Fundamental gameplay issues abound, such as clunky character movement and poor camera angles making it difficult to judge platform distances and jumping angles. Since the world of Middle-earth is of such large scale, the camera also becomes obscured during the larger battles when there are trolls and Oliphaunts rampaging about. Hit detection is another sour point. You can be right on top of a breakable LEGO object and swing right through it until you find just the right angle of attack. This makes harvesting studs for the ‘True Adventurer’ ranking on each mission a total pain in the ass. It also drives me absolutely bonkers how so many breakable objects are placed on ledges and hills, spewing studs over the edge before you have any opportunity to collect them. Seriously, how has no one been able to address such easy to spot game design blunders?

Worse than these problems, are the bugs. On multiple occasions I’ve had a character fall off a cliff and endlessly respawn stuck in freefall with no way to return without reloading the game since characters can’t be changed in the process of dying. Another time Gollum fell straight through the level architecture into a blank screen of death when I went to climb him up a wall. I’ve had the voice acting cut out while talking to NPC quest givers; they animate but no words are spoken so there’s no way to know what the quest entails. The game even outright broke on me at the end. During the final battle with Gollum at the final kill moment, there’s a scripted moment where you need to switch from Sam to Frodo. On my first try, the switch prompt failed to kick in and I couldn’t switch characters to continue the scene until I reloaded the last checkpoint and replayed the level. Things like this smack of lazy, rushed game design.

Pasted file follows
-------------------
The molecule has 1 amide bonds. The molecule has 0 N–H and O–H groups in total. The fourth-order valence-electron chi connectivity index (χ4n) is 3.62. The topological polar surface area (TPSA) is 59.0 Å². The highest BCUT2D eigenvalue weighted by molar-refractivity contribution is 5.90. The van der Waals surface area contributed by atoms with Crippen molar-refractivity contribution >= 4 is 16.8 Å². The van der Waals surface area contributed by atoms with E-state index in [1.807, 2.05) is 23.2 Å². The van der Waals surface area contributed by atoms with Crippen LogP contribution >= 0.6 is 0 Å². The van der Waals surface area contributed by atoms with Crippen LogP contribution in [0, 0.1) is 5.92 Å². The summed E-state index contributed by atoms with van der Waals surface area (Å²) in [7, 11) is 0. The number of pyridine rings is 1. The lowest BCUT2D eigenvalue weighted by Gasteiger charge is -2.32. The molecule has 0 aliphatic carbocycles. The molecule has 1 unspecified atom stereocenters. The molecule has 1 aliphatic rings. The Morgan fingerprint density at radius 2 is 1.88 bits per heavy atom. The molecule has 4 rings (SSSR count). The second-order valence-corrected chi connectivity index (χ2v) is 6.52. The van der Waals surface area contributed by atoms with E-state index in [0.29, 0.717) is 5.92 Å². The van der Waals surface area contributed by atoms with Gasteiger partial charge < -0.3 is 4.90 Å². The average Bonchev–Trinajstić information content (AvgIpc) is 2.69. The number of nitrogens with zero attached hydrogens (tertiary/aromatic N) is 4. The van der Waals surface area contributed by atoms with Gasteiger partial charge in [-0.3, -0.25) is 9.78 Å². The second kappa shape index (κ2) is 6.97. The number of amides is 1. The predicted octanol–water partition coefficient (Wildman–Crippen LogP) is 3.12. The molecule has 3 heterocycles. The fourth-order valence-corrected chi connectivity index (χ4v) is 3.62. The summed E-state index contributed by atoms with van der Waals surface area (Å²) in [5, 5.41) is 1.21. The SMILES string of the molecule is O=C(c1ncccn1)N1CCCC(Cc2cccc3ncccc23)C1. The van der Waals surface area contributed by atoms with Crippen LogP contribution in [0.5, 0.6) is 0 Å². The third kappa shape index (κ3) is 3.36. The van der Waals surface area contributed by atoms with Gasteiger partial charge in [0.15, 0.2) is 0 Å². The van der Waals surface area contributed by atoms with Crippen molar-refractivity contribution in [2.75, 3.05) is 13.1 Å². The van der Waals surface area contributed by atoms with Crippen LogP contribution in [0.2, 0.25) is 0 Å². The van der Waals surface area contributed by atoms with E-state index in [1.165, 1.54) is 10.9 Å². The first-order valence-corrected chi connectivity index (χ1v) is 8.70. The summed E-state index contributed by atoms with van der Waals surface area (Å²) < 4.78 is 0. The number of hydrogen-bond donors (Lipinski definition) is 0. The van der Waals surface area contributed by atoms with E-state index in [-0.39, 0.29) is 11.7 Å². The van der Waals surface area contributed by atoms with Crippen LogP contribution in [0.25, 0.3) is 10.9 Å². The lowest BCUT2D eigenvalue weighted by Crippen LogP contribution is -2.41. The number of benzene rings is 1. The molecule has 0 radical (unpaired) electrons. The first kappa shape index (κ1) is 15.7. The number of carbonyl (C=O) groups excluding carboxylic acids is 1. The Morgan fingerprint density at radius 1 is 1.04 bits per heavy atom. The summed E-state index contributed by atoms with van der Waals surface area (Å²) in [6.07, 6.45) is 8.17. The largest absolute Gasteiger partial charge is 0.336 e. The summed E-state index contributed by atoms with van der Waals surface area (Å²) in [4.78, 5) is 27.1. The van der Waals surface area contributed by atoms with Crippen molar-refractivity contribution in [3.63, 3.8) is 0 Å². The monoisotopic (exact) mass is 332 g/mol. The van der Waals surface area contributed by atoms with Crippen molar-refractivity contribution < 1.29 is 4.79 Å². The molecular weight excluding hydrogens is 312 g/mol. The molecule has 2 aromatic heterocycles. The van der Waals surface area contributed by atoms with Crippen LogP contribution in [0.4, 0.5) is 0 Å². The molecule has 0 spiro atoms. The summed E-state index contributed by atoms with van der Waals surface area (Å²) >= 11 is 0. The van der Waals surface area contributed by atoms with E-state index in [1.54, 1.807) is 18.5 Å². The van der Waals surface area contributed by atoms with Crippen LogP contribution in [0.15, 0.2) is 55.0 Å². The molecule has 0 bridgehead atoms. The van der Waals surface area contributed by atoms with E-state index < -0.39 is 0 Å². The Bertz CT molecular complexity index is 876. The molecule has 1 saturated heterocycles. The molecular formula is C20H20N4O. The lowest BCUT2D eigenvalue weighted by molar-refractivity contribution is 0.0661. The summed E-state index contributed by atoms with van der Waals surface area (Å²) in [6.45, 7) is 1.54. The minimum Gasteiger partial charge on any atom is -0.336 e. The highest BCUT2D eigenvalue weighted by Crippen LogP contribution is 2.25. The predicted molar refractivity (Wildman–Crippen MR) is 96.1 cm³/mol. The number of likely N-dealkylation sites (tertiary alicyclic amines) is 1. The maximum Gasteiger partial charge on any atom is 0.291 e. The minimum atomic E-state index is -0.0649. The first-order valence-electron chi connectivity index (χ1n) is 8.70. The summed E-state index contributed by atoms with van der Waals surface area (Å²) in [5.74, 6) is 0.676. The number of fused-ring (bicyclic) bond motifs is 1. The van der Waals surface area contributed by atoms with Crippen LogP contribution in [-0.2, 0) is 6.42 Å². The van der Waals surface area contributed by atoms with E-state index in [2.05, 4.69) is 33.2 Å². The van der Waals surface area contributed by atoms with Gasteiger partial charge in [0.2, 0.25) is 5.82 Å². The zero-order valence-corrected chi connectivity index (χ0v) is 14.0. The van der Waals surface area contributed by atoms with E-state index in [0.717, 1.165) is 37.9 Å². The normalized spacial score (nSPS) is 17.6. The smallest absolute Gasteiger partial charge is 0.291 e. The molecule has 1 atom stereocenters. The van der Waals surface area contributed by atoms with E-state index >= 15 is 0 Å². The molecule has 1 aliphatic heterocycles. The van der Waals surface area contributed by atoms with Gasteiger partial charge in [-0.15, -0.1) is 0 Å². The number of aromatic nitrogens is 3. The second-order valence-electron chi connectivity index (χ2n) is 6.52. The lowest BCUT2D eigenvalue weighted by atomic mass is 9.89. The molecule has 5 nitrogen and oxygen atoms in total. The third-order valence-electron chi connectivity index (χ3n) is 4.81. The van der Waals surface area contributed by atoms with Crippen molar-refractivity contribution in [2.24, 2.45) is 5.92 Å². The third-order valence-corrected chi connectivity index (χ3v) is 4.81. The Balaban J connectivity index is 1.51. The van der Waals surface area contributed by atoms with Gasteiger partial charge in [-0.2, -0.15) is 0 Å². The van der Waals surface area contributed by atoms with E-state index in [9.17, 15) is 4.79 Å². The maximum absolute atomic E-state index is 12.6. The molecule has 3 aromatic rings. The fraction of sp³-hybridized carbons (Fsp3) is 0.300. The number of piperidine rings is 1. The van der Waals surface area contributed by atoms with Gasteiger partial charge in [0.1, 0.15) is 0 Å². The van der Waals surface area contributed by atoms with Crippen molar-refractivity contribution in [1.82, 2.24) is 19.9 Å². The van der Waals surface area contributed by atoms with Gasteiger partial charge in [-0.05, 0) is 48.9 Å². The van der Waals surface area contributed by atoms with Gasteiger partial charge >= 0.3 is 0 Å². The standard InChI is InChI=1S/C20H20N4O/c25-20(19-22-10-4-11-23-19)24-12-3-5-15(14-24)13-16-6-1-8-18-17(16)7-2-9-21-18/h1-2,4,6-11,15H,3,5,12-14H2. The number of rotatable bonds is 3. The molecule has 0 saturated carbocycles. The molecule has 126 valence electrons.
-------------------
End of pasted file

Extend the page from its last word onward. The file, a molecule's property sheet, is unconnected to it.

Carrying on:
What’s your experience been like with LEGO The Lord of the Rings, Tim? Have you encountered any similar bugs? How’s co-op been playing with your kids?

Tim: When we posted the trailer for LEGO Lord of the Rings I was both excited and a little put off. First of all, Lord of the Rings is a book that remains as one of my all time favorites. Secondly, I can’t help but feel like Lord of the Rings is a story that rises above the brick building toy juggernaut. Don’t get me wrong, the LEGO brand has done a phenomenal job creating new and unique toy lines based off of most recent pop culture franchises. I just can’t help but think that TT Games has grown as a development studio and can create unique stories that aren’t framed around movie franchises.